But we forgot about the Platinum Rule.
Aha, you expected something else, didn’t you? You expected me to admit that racism was still a big problem in America, didn’t you? You expected me to check my privilege and admit I didn’t know what it was like to be black, didn’t you? If you did, you didn’t realize that the entire previous paragraph was an intentional virtue signal, a sleight of hand to point my finger at myself with all the subtlety of a backfiring pistol. You have been trained to salivate over such virtue signaling as the previous paragraph, even in measured and reasonable doses. If you thought the other shoe would drop on the side of “we still have a long way to go,” then you are a victim of the Platinum Rule, which is the source of all virtue signaling and the ultimate bane of our formerly-free-thinking society. No, I do not believe we have a “long way to go” on racism. I believe that America remains the freest (now!), most equal (legally!) country in the world, since it is based upon ideals instead of culture, recognized-rights instead of race. Any movement from this position will only be downward, but the reason is not systemic racism—it is the Platinum Rule.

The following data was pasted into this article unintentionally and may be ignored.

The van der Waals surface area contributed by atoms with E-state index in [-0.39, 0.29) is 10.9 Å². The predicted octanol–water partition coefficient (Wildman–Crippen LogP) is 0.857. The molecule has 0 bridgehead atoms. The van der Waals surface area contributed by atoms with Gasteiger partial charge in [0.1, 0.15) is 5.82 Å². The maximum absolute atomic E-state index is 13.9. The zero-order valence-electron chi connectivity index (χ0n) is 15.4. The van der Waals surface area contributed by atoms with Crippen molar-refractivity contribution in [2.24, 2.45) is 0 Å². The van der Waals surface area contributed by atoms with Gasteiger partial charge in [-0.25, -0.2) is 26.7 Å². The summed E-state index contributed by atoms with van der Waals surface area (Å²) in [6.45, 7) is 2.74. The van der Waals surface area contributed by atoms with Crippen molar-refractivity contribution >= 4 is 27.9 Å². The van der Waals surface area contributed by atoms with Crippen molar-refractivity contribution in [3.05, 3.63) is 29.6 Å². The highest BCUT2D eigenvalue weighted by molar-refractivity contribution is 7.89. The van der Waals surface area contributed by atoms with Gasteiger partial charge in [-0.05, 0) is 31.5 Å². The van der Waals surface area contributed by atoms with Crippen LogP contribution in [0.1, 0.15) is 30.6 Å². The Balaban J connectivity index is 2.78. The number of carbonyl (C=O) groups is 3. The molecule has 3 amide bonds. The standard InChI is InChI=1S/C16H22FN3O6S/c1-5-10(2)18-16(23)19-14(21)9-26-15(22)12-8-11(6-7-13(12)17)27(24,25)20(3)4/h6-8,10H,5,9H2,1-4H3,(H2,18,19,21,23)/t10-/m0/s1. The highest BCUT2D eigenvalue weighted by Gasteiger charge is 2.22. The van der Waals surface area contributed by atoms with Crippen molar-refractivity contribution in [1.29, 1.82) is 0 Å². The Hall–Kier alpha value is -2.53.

The Platinum Rule was a term coined by sociologist Milton J. Bennett in 1979. (Nowadays he is known for the Bennett Scale, a six-stage model aimed at intercultural sensitivity that only a graduate student in sociology or an HR director would take the time to study.) The Platinum Rule is obviously modeled after the Golden Rule spoken by Jesus in Matthew 7, “Do unto others as you would have them do unto you.” This, however, has one major problem: “the Golden Rule … does not work because people are actually different from one another.” Thus, a sort of Platinum Rule is needed, namely that you should “do unto others as they would have you do unto them.” It was echoed again in Dave Kerpen’s 2016 bestselling book, The Art of People: 11 Simple People Skills That Will Get You Everything You Want.